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Set Review - 41021 Poodle's Little Palace


Fact number one:  I am not a dog person.  I like animals in general but my take on them is that they must earn their keep.  Our cats catch mice.  Our chickens lay eggs.  Our dog just barked half the time we wanted him too and half the time we didn't want him to.  And he had a foul stench that gave away his secretive kitty roca binges.  So treating dogs like royalty seems completely counter intuitive to me.

Fact number two: I went ahead and built this set without my typical pair of FAFOLs by my side.  The problem is that I got around to it too late and they are in bed now.  So I can't report much on the targeted audience play interaction which I am sorry for.  I am sure it will include a lot of high pitched barking and perhaps biting of the other animals.  However I will dismantle the set and make observations within the next day or two.

Fact number three:  I built the set from the pictures alone and got very confused with the leftover parts.  LEGO must be making profits hand over fist.  Instead of bankrolling the Christiansen family they appear to be adding more parts to their extras lineup.  I had to look through the instructions to figure out where the extra 1x2 bricks were supposed to go.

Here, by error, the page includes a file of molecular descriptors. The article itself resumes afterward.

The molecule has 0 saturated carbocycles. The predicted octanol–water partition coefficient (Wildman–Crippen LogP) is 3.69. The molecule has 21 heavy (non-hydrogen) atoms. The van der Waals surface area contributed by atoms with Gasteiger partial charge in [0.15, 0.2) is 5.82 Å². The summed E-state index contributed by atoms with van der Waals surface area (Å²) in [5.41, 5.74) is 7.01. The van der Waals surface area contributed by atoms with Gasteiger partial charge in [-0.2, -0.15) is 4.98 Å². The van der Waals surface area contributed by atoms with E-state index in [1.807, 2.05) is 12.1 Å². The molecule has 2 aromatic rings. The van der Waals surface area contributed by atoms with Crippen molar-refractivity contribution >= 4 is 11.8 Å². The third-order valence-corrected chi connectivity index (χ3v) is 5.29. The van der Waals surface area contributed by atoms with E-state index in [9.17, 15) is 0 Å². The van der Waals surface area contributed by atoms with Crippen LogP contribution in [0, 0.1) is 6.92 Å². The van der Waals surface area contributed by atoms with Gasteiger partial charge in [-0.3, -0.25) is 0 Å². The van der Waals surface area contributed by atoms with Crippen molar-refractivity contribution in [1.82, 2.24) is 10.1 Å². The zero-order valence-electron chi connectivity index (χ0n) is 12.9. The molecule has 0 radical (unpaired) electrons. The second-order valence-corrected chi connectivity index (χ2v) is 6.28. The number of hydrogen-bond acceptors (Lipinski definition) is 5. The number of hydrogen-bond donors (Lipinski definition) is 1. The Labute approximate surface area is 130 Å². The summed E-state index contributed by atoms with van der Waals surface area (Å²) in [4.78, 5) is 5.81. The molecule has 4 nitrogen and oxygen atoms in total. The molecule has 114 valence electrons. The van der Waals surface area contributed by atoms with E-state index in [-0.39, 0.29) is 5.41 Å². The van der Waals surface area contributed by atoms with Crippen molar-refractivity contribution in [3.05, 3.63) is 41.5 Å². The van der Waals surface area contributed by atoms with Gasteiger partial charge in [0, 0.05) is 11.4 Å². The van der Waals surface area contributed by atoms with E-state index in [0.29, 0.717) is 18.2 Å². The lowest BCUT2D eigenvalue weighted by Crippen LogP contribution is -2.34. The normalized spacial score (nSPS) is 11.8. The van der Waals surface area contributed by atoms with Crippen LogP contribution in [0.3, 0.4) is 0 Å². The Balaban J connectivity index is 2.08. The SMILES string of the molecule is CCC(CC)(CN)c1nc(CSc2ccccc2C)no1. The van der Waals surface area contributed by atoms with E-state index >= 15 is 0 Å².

Yes, 1x2 bricks as extras.

And a 1x2 tile.

The bag says 46 pieces but with extras it comes in at 55.  This set has the highest part count of Series 2 and a lower than dime per piece price point (sales tax not included).  And it comes with a new dog mold.  Ever since Scala/Belville we've not seen the gorgeous little animals as we are seeing now with Friends.  It must be that girls like animals.  Oh sure, there's the City police dog but that thing looks like a brick statue compared to the little poodle.  And since painting is apparently cheap we get a slightly different print than the poodle that comes with the new Pet Salon.  Variety is the spice of life.

Based on fact number one I can only raise my eyebrow in acceptance and realize that this set is encouraging young girls to treat their dogs better than their children.  Which is another weird thing: Scala and Belville at least had babies for their figurines.  We've yet to see this with Friends and I wonder if we ever will.  Perhaps LEGO is encouraging young girls to become childless zoologists.

Make a change in society and get your own Poodle's Little Palace for $4.99.